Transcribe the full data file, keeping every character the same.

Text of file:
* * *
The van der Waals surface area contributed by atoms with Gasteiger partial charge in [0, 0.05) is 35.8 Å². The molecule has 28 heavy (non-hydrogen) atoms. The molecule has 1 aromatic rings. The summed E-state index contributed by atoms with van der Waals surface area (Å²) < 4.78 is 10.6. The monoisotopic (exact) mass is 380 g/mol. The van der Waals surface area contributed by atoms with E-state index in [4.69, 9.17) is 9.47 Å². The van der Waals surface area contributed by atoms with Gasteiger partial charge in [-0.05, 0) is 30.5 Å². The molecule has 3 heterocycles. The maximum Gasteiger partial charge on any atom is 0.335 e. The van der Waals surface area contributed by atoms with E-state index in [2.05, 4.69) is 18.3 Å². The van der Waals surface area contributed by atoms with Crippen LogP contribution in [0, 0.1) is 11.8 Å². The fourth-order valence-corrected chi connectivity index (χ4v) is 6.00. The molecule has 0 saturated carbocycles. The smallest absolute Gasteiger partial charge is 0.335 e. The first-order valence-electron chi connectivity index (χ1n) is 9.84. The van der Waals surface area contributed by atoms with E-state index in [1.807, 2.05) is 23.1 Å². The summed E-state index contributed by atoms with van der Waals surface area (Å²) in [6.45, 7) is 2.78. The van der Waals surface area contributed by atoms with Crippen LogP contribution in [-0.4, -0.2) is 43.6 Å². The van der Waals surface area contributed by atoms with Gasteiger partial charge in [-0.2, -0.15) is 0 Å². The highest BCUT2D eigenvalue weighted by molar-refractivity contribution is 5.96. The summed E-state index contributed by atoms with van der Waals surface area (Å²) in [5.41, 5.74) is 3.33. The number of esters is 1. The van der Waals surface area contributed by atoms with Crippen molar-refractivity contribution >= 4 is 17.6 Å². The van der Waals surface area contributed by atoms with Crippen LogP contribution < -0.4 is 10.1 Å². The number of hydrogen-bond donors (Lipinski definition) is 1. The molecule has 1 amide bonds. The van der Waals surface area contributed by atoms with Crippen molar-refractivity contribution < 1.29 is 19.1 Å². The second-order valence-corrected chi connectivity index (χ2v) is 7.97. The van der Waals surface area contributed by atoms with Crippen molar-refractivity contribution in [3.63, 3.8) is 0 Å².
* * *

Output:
The van der Waals surface area contributed by atoms with Gasteiger partial charge in [0, 0.05) is 35.8 Å². The molecule has 28 heavy (non-hydrogen) atoms. The molecule has 1 aromatic rings. The summed E-state index contributed by atoms with van der Waals surface area (Å²) < 4.78 is 10.6. The monoisotopic (exact) mass is 380 g/mol. The van der Waals surface area contributed by atoms with E-state index in [4.69, 9.17) is 9.47 Å². The van der Waals surface area contributed by atoms with Gasteiger partial charge in [-0.05, 0) is 30.5 Å². The molecule has 3 heterocycles. The maximum Gasteiger partial charge on any atom is 0.335 e. The van der Waals surface area contributed by atoms with E-state index in [2.05, 4.69) is 18.3 Å². The van der Waals surface area contributed by atoms with Crippen LogP contribution in [0, 0.1) is 11.8 Å². The fourth-order valence-corrected chi connectivity index (χ4v) is 6.00. The molecule has 0 saturated carbocycles. The smallest absolute Gasteiger partial charge is 0.335 e. The first-order valence-electron chi connectivity index (χ1n) is 9.84. The van der Waals surface area contributed by atoms with E-state index in [1.807, 2.05) is 23.1 Å². The summed E-state index contributed by atoms with van der Waals surface area (Å²) in [6.45, 7) is 2.78. The van der Waals surface area contributed by atoms with Crippen LogP contribution in [-0.4, -0.2) is 43.6 Å². The van der Waals surface area contributed by atoms with Gasteiger partial charge in [-0.2, -0.15) is 0 Å². The highest BCUT2D eigenvalue weighted by molar-refractivity contribution is 5.96. The summed E-state index contributed by atoms with van der Waals surface area (Å²) in [5.41, 5.74) is 3.33. The number of esters is 1. The van der Waals surface area contributed by atoms with Crippen molar-refractivity contribution >= 4 is 17.6 Å². The van der Waals surface area contributed by atoms with Crippen LogP contribution < -0.4 is 10.1 Å². The number of hydrogen-bond donors (Lipinski definition) is 1. The molecule has 1 amide bonds. The van der Waals surface area contributed by atoms with Crippen molar-refractivity contribution < 1.29 is 19.1 Å². The second-order valence-corrected chi connectivity index (χ2v) is 7.97. The van der Waals surface area contributed by atoms with Crippen molar-refractivity contribution in [3.63, 3.8) is 0 Å².